Advertiser Disclosure: The products that appear on this site may be from companies from which MagnifyMoney receives compensation. This compensation may impact how and where products appear on this site (including, for example, the order in which they appear). MagnifyMoney does not include all financial institutions or all products offered available in the marketplace.

Kali Hawlk
Kali Hawlk |

Kali Hawlk is a writer at MagnifyMoney. You can email Kali at [email protected]

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Featured, Health

5 Ways to Keep Medical Debt From Ruining Your Credit

Editorial Note: The content of this article is based on the author’s opinions and recommendations alone. It has not been previewed, commissioned or otherwise endorsed by any of our network partners.

iStock

Your physical well-being isn’t the only thing at stake when you go to the hospital. So, too, is your financial health.

According to the Consumer Financial Protection Bureau, more than half of all collection notices on consumer credit reports stem from outstanding medical debt, and roughly 43 million consumers – nearly 20% of all those in the nationwide credit reporting system – have at least one medical collection on their credit report.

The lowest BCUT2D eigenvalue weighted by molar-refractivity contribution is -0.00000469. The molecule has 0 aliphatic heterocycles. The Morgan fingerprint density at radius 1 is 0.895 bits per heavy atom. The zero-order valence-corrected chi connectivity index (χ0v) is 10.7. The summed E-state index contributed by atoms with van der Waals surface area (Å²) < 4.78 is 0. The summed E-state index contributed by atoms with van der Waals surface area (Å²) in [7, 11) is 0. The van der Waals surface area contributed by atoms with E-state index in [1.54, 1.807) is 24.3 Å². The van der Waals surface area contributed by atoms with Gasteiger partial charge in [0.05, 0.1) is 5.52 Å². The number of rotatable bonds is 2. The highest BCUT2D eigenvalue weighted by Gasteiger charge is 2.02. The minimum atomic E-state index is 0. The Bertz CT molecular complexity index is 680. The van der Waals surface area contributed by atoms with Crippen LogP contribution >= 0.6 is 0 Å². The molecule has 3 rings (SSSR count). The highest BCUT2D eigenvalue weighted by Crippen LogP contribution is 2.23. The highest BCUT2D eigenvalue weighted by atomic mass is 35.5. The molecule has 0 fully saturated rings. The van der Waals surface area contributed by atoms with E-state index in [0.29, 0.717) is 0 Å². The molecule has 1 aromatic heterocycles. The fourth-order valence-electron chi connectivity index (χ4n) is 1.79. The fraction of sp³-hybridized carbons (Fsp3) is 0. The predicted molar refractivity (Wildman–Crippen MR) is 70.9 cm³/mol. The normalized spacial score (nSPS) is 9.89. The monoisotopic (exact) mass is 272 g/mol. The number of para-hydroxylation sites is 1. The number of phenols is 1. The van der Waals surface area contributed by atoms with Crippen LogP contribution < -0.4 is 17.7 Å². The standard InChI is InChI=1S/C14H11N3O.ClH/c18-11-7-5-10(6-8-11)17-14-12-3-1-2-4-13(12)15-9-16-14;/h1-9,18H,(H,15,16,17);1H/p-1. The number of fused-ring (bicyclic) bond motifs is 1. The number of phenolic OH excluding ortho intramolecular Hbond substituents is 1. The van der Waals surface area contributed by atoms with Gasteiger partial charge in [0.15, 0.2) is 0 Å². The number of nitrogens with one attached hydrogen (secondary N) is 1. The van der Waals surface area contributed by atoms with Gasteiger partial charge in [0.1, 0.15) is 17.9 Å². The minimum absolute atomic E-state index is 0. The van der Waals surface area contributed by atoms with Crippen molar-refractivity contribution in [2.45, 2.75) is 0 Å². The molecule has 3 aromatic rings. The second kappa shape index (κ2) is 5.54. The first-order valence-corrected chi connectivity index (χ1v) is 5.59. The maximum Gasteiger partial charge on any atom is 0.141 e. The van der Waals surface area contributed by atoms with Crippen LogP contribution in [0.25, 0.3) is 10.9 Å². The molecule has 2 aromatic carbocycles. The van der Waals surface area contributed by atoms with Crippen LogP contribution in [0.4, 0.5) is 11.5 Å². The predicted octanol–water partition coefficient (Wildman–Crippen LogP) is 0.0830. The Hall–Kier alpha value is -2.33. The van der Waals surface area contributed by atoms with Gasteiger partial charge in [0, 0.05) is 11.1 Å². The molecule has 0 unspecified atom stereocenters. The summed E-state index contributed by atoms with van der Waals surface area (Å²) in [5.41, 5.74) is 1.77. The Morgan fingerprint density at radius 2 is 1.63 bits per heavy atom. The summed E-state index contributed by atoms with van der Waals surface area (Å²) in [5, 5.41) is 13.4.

Now, you might be inclined to think that, because you’re young or have both a job and health insurance, medical debt poses you no risk. Think again. According to a report from the Kaiser Family Foundation, roughly one-third of non-elderly adults report difficulty paying medical bills. Moreover, roughly 70% of people with medical debt are insured, mostly through employer-sponsored plans.

Not concerned yet? Consider that a medical collection notice on your credit report, even for a small bill, can lower your credit score 100 points or more. You can’t pay your way out of the mess after the fact, either. Medical debt notifications stay on your credit report for seven years after you’ve paid off the bill.